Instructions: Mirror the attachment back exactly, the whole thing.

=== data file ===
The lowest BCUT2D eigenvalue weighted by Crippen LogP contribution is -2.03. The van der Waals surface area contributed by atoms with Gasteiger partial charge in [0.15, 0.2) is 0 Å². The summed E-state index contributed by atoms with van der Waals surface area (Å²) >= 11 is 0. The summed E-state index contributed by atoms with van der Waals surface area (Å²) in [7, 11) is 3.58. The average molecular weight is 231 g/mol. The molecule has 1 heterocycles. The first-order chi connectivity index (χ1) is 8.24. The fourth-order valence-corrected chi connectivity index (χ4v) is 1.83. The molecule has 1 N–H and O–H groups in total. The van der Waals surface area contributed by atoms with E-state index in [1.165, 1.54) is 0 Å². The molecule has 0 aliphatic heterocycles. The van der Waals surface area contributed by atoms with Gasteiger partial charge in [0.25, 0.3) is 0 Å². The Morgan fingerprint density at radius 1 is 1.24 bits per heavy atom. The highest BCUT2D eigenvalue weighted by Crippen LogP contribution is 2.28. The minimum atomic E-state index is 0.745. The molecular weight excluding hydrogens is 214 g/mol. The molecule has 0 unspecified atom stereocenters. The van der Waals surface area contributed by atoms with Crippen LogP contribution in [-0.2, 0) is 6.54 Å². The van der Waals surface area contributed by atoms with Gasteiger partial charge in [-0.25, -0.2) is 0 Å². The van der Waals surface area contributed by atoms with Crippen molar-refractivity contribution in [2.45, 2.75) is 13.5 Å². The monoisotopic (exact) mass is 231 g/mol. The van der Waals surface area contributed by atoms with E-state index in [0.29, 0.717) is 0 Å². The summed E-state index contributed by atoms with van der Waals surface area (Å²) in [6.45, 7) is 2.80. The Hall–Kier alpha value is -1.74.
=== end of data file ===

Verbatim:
The lowest BCUT2D eigenvalue weighted by Crippen LogP contribution is -2.03. The van der Waals surface area contributed by atoms with Gasteiger partial charge in [0.15, 0.2) is 0 Å². The summed E-state index contributed by atoms with van der Waals surface area (Å²) >= 11 is 0. The summed E-state index contributed by atoms with van der Waals surface area (Å²) in [7, 11) is 3.58. The average molecular weight is 231 g/mol. The molecule has 1 heterocycles. The first-order chi connectivity index (χ1) is 8.24. The fourth-order valence-corrected chi connectivity index (χ4v) is 1.83. The molecule has 1 N–H and O–H groups in total. The van der Waals surface area contributed by atoms with E-state index in [1.165, 1.54) is 0 Å². The molecule has 0 aliphatic heterocycles. The van der Waals surface area contributed by atoms with Gasteiger partial charge in [0.25, 0.3) is 0 Å². The Morgan fingerprint density at radius 1 is 1.24 bits per heavy atom. The highest BCUT2D eigenvalue weighted by Crippen LogP contribution is 2.28. The minimum atomic E-state index is 0.745. The molecular weight excluding hydrogens is 214 g/mol. The molecule has 0 unspecified atom stereocenters. The van der Waals surface area contributed by atoms with Crippen LogP contribution in [-0.2, 0) is 6.54 Å². The van der Waals surface area contributed by atoms with Gasteiger partial charge in [-0.25, -0.2) is 0 Å². The van der Waals surface area contributed by atoms with Crippen molar-refractivity contribution in [2.45, 2.75) is 13.5 Å². The monoisotopic (exact) mass is 231 g/mol. The van der Waals surface area contributed by atoms with E-state index in [0.29, 0.717) is 0 Å². The summed E-state index contributed by atoms with van der Waals surface area (Å²) in [6.45, 7) is 2.80. The Hall–Kier alpha value is -1.74.